New rules for the KONEX are aimed at boosting liquidity and trust in the market, while also making fundraising easier for SMEs and venture companies.
South Korea’s FSC (Financial Services Commission) has introduced new rules to reform the KONEX (Korea New Exchange) in a bid to help more SMEs and venture firms grow faster.
The KONEX was launched in July 2013 as an exchange for SMEs too small to list on the KOSDAQ. As of the end-2018, 153 companies worth a combined capitalisation of KRW 6.3 trillion (USD 5.6 billion) are listed on the KONEX, but despite this growth, the FSC says low liquidity and the lack of price discovery function have prompted a need for reforms.
“Against this backdrop, the FSC intends to revitalise the role of KONEX as a springboard for SMEs & venture companies to grow further and a platform for venture capital investors to exit and re-invest,” the FSC said in a statement.
Under the new rules, the FSC will allow KONEX-listed firms to raise funds through crowdfunding, an activity that was previously limited only to non-listed SMEs and small public offerings. Regulations that cap discount rates on newly-issued shares will also be loosened for KONEX-listed firms, and external audit standards will be eased or tailored for to reduce their regulatory burden.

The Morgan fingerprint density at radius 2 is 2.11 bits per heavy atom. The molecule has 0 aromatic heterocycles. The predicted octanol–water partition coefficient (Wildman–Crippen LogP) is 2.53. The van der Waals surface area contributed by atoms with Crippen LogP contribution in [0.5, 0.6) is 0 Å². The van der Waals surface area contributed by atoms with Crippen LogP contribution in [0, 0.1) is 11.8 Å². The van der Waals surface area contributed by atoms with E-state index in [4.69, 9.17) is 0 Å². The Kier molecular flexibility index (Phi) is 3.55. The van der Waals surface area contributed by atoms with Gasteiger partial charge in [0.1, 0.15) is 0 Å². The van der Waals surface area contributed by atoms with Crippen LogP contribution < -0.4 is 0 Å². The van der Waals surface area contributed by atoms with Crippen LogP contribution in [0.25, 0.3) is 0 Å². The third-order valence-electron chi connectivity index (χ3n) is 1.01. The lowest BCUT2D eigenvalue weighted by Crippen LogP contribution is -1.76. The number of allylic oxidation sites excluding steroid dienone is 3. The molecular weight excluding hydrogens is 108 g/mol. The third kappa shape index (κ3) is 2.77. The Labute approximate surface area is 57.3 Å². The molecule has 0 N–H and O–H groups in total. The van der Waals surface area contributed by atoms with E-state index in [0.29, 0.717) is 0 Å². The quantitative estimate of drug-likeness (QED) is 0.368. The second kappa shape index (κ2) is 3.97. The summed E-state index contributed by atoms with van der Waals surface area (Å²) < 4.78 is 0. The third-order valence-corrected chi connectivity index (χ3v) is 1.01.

Part of the plan is to exempt professional investors from the minimum deposit requirement, while also lowering the minimum deposit amounts for general investors. Distribution of shares will also be introduced as a requirement to remain listed on KONEX.
Additionally, KONEX-listed companies will be required to disclose more information to better protect investors. The number of data items subject to disclosure rules will be increased from 29 to 35.
According to the FSC, the KONEX revitalisation plan is intended to facilitate fundraising for SMEs and venture companies, while also boosting liquidity and investor trust in the KONEX market.
Strengthening the KONEX’s role in nurturing SMEs and venture companies will help them move to KOSDAQ, said FSC Chairman Choi JongKu.